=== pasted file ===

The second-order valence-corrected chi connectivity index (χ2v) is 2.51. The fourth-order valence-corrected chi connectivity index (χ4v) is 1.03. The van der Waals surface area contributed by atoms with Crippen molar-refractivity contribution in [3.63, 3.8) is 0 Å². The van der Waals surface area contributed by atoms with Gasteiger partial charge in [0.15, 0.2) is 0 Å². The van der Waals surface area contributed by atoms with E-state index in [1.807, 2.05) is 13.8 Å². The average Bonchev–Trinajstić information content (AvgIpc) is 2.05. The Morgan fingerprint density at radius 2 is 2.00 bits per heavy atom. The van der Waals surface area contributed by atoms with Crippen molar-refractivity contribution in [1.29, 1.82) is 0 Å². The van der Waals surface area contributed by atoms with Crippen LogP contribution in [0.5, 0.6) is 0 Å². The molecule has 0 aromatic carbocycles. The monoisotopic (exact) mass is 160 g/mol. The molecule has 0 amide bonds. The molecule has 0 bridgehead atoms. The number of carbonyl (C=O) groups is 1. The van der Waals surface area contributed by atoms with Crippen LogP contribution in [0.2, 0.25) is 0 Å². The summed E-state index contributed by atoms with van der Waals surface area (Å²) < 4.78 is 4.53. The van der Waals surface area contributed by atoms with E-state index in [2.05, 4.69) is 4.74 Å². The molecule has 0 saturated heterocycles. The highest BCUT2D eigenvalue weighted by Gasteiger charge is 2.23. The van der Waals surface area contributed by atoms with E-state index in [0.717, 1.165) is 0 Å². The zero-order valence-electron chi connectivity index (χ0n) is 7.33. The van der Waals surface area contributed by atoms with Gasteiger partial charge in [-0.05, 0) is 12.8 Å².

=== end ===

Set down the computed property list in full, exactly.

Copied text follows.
The second-order valence-corrected chi connectivity index (χ2v) is 2.51. The fourth-order valence-corrected chi connectivity index (χ4v) is 1.03. The van der Waals surface area contributed by atoms with Crippen molar-refractivity contribution in [3.63, 3.8) is 0 Å². The van der Waals surface area contributed by atoms with Gasteiger partial charge in [0.15, 0.2) is 0 Å². The van der Waals surface area contributed by atoms with E-state index in [1.807, 2.05) is 13.8 Å². The average Bonchev–Trinajstić information content (AvgIpc) is 2.05. The Morgan fingerprint density at radius 2 is 2.00 bits per heavy atom. The van der Waals surface area contributed by atoms with Crippen molar-refractivity contribution in [1.29, 1.82) is 0 Å². The van der Waals surface area contributed by atoms with Crippen LogP contribution in [0.5, 0.6) is 0 Å². The molecule has 0 aromatic carbocycles. The monoisotopic (exact) mass is 160 g/mol. The molecule has 0 amide bonds. The molecule has 0 bridgehead atoms. The number of carbonyl (C=O) groups is 1. The van der Waals surface area contributed by atoms with Crippen LogP contribution in [0.2, 0.25) is 0 Å². The summed E-state index contributed by atoms with van der Waals surface area (Å²) < 4.78 is 4.53. The van der Waals surface area contributed by atoms with E-state index in [2.05, 4.69) is 4.74 Å². The molecule has 0 saturated heterocycles. The highest BCUT2D eigenvalue weighted by Gasteiger charge is 2.23. The van der Waals surface area contributed by atoms with E-state index in [0.717, 1.165) is 0 Å². The zero-order valence-electron chi connectivity index (χ0n) is 7.33. The van der Waals surface area contributed by atoms with Gasteiger partial charge in [-0.05, 0) is 12.8 Å².